Police have intensified search operations in the forest regions in North Kerala’s Wayanad district following Sunday’s exchange of fire between police and suspected Maoist activists. On Sunday evening, police had fired several rounds at a Maoist gang in a forest tract under Vellamunda police limits in Wayanad.
Since the above-stated forest belt is situated close to forest regions in Kozhikode and Kannur districts, police forces from those districts too are engaged in the combing operations in their respective areas, police said.
Kerala’s special police force, Thunderbolt, is assisted by local police. As last night’s search drew nothing, more forces have joined the operation on Monday morning.
Home Minister Ramesh Chennithala told the state assembly that the police were equipped to tackle Maoist menace. “The Maoists have concentrated in the forest region which is a tri-junction of Kerala, Tamil Nadu, and Karnataka. Hence, the necessity of a combined operation would be raised with home ministers in other two states.”
Chennithala said the Maoists had fired at the police while they were on a routine combing operation.
A tribal youth at Chapra colony at Vellamunda told TV channels that he had heard gunshots from the neighbouring forest region on Sunday evening. Local people at Chapra claimed that strange persons used to visit their colony, which do not have basic facilities. They said Maoists were trying to cash in on the poverty and underdevelopment in the colony.
Sunday’s gunshots and reported Maoist activity in the region suddenly spurred the people to think about development. On Monday, people at Chapra waylaid people’s representatives of local village panchayat as protest against their failure to bring in development.
Although police and intelligence agencies confirm Maoist presence in North Kerala districts of Malappuram, Kozhikode, Wayanad, Kannur and Attappadi tribal belt in Palakkad, so far they could not nab anyone.
There has been a pattern for Maoist story in Kerala. Four or five men would troop into a tribal hamlet. They would lecture against government machinery and would leave after taking rice and some other basic provisions. They would also distribute some leaflets containing Maoist stuff.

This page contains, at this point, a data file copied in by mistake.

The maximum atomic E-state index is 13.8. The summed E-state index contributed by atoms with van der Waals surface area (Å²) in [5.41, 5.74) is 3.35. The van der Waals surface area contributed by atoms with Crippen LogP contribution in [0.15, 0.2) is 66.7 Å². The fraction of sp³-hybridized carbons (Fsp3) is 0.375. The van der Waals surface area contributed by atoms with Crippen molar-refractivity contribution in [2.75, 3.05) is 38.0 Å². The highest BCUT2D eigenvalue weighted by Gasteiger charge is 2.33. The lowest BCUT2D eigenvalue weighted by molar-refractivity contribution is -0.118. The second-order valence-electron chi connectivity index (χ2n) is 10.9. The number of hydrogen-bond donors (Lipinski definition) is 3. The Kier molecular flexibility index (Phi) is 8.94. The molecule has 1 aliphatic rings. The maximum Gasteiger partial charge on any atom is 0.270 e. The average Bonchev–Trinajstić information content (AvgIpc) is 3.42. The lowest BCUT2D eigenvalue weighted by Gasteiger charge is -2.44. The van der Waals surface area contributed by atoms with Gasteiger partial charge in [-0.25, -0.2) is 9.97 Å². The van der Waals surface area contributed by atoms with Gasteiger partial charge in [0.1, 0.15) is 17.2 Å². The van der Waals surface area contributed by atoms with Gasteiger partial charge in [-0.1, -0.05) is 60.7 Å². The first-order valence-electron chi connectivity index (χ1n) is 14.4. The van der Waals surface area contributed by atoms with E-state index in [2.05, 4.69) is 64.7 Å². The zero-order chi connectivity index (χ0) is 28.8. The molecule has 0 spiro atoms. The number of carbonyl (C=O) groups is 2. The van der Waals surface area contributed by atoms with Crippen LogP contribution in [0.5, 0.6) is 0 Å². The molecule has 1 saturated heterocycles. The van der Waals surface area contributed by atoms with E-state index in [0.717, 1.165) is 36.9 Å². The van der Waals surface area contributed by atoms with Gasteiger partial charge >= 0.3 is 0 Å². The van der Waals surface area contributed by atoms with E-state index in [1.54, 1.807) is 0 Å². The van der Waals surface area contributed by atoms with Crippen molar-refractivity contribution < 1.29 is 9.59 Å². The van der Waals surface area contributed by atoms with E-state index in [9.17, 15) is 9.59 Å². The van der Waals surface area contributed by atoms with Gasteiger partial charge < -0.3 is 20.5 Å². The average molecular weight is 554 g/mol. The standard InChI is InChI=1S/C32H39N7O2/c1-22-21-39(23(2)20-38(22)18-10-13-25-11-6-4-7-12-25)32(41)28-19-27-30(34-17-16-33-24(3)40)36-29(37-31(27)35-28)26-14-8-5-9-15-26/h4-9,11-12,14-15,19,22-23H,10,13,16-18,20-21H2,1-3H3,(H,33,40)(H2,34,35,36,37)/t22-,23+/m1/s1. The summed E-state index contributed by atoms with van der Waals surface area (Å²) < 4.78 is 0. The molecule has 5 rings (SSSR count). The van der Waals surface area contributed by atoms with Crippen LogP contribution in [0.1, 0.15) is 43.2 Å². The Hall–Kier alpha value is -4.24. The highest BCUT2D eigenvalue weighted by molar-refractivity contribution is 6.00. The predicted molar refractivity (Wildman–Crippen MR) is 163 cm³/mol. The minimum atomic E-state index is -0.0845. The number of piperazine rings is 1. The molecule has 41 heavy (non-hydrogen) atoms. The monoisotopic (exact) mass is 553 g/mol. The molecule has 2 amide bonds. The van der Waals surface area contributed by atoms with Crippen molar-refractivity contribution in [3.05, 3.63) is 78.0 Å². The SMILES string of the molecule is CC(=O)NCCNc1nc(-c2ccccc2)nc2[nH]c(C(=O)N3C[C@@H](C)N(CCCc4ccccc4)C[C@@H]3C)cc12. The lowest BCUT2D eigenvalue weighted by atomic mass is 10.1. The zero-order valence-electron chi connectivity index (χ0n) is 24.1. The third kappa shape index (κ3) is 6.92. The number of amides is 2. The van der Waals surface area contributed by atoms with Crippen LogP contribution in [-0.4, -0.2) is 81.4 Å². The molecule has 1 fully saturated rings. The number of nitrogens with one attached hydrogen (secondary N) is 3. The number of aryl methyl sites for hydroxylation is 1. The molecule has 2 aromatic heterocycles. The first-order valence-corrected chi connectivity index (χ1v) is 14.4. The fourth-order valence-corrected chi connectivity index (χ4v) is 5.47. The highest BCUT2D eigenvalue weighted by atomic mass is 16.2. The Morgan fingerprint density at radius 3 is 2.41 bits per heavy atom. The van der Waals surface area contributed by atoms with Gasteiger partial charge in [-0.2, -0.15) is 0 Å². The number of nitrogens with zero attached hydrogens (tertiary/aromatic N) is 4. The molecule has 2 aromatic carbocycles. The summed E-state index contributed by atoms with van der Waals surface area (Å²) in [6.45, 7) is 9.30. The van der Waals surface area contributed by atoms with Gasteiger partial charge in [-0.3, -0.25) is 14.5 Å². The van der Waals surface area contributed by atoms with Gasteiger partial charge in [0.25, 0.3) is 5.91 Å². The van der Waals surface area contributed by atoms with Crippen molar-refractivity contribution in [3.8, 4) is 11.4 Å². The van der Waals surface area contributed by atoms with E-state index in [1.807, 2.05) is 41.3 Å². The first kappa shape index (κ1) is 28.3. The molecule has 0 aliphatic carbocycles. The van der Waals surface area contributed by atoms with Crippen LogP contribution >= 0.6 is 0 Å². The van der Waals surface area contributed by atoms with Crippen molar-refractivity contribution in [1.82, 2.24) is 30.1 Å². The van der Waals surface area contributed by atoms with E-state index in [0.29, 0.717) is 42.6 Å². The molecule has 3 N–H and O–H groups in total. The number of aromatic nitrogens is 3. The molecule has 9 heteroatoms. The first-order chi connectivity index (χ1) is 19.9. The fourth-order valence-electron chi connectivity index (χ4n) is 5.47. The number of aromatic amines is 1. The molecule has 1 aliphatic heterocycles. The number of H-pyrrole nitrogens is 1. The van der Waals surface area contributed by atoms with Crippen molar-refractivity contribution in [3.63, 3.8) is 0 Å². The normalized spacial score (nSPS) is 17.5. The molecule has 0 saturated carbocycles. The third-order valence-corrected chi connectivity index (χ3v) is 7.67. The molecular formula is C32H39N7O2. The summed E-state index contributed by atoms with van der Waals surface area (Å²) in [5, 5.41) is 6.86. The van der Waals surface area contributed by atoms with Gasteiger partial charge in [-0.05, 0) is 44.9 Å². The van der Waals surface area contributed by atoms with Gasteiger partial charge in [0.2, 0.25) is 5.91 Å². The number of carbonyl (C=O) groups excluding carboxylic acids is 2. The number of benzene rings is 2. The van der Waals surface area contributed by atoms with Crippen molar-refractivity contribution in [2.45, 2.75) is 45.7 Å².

As the report reaches them, police would rush to the tribal area, where the Maoists had visited, and start a combing operation. Police would show photographs of few Maoists leaders to the tribal men or farmers and police would claim that these local men had recognized the strangers as dreaded Maoists, who are facing lookout notices. After search for a day or two, they would return to the camp empty handed.
A few days later or a few weeks later, a similar drama would be heard from another village in North Kerala. In many occasions, several innocent persons had been suspected as Maoists and detained by police. Last year, a teacher working at tribal school at Nilambur in Malappuram had gone to Dalit colonies to inform them about an event in the school. She distributed some notices in the colonies. As the report about the outsider distributing notices at tribal colony spread, police rushed to the spot only to face the embarrassing situation. In another incident, police had suspected a few research scholars as Maoists and detained them for several hours in Wayanad.
In April this year, the State Intelligence unit in Wayanad had issued a lookout notice for Maoists, which included 40 persons. The list had drawn widespread criticism as it included several political leaders and human rights activists. Those in the lookout notice included CPI leader Boby Thomas, anti-endosulfan agitation committee leader N Subramanian and People’s Union of Civil Liberties state general secretary advocate P A Pauran.
In July this year, police had arrested a Swiss national named Jonathan Baud, after he attended a public meeting held in memory of a Maoist leader. Last week the high court had quashed the case against him and criticized the state police for falsely foisting the charge of violation of visa condition on the foreign national. He was slapped with sections of visa rules as police could not establish his Maoist relation.